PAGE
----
HARARE - Zimbabwe’s first lady, Grace Mugabe, has publicly called on the country’s vice president to resign, accusing her of corruption and incompetence. The first lady also has suggested for the first time that she may want to become president, following in the footsteps of her 90-year-old husband, Robert Mugabe.
At a meeting with the leaders of Zimbabwe’s war veterans' organization on Thursday, First Lady Grace Mugabe hinted for the first time that she wants to succeed her husband, who has been in power for the last 34 years.
“They say I want to be a president -- Why not, am I not Zimbabwean? Ok, so it is only you who have the right to be Zimbabwe’s leader? Today we now say go and rest, so that those who are capable can take over," she said. "There are plenty of people who can run this country, not Mujuru. We cannot go back to where we were before independence. Mrs. Mujuru must resign."
Mujuru is Joice Mujuru, Zimbabwe’s vice president, as well as the leader of an informal faction in the ruling ZANU-PF party. Both she and Justice Minister Emmerson Mnangagwa are said to be angling to take over from President Mugabe. The 90-year-old is the only leader independent Zimbabwe has ever known.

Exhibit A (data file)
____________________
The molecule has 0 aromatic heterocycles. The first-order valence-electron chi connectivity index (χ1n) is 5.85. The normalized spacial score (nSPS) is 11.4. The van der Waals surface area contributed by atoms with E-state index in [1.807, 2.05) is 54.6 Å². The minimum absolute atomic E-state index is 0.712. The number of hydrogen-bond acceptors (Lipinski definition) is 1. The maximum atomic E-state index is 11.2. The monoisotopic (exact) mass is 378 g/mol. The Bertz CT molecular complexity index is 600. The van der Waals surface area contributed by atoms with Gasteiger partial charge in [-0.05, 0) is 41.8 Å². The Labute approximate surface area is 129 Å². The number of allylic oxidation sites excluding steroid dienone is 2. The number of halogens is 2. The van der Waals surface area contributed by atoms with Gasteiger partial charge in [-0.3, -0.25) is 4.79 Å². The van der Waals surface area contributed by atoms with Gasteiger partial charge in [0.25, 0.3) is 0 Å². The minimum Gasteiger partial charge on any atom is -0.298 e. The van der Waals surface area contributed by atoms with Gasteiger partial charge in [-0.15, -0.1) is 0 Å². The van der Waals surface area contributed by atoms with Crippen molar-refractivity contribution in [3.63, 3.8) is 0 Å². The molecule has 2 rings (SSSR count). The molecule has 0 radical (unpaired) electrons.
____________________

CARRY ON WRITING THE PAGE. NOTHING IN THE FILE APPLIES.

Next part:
If he were to die in office, the constitution stipulates that Mujuru would take over as the country's leader.
With her comments Thursday, Grace Mugabe made clear she doesn't want that to happen. She also urged Zimbabweans to respect Mnangagwa, saying he was more popular than Mujuru.
President Mugabe married his South African-born wife in 1996, when he was 72 and she was 31.
Until her 49th birthday in July, most Zimbabweans looked at Grace Mugabe as a mere first lady like her predecessor, the late Ghanaian Sally Mugabe.
Since then she has entered into politics and is campaigning to lead the women’s league of ZANU-PF come December, when the party leadership meets for a congress.
As for the presidency, Zimbabwe held elections just last year, and President Mugabe has shown no sign of stepping down. Despite reports of declining health, the president by all accounts remains active in running the country's affairs.